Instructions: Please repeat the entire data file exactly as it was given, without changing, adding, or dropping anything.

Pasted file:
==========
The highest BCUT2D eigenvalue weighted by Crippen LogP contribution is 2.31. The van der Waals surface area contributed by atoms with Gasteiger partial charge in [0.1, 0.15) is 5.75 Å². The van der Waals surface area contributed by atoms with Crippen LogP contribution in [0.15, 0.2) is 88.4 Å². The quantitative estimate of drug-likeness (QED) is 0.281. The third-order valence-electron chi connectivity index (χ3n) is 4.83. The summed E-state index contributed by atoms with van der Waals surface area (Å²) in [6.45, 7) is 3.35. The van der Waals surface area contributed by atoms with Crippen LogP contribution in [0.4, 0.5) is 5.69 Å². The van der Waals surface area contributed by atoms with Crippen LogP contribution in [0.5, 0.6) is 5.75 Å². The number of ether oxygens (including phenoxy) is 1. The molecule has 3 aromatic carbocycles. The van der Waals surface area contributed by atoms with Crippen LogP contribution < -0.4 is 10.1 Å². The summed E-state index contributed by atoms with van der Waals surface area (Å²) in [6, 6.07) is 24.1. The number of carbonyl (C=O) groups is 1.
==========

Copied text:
The highest BCUT2D eigenvalue weighted by Crippen LogP contribution is 2.31. The van der Waals surface area contributed by atoms with Gasteiger partial charge in [0.1, 0.15) is 5.75 Å². The van der Waals surface area contributed by atoms with Crippen LogP contribution in [0.15, 0.2) is 88.4 Å². The quantitative estimate of drug-likeness (QED) is 0.281. The third-order valence-electron chi connectivity index (χ3n) is 4.83. The summed E-state index contributed by atoms with van der Waals surface area (Å²) in [6.45, 7) is 3.35. The van der Waals surface area contributed by atoms with Crippen LogP contribution in [0.4, 0.5) is 5.69 Å². The van der Waals surface area contributed by atoms with Crippen LogP contribution in [0.5, 0.6) is 5.75 Å². The number of ether oxygens (including phenoxy) is 1. The molecule has 3 aromatic carbocycles. The van der Waals surface area contributed by atoms with Crippen LogP contribution < -0.4 is 10.1 Å². The summed E-state index contributed by atoms with van der Waals surface area (Å²) in [6, 6.07) is 24.1. The number of carbonyl (C=O) groups is 1.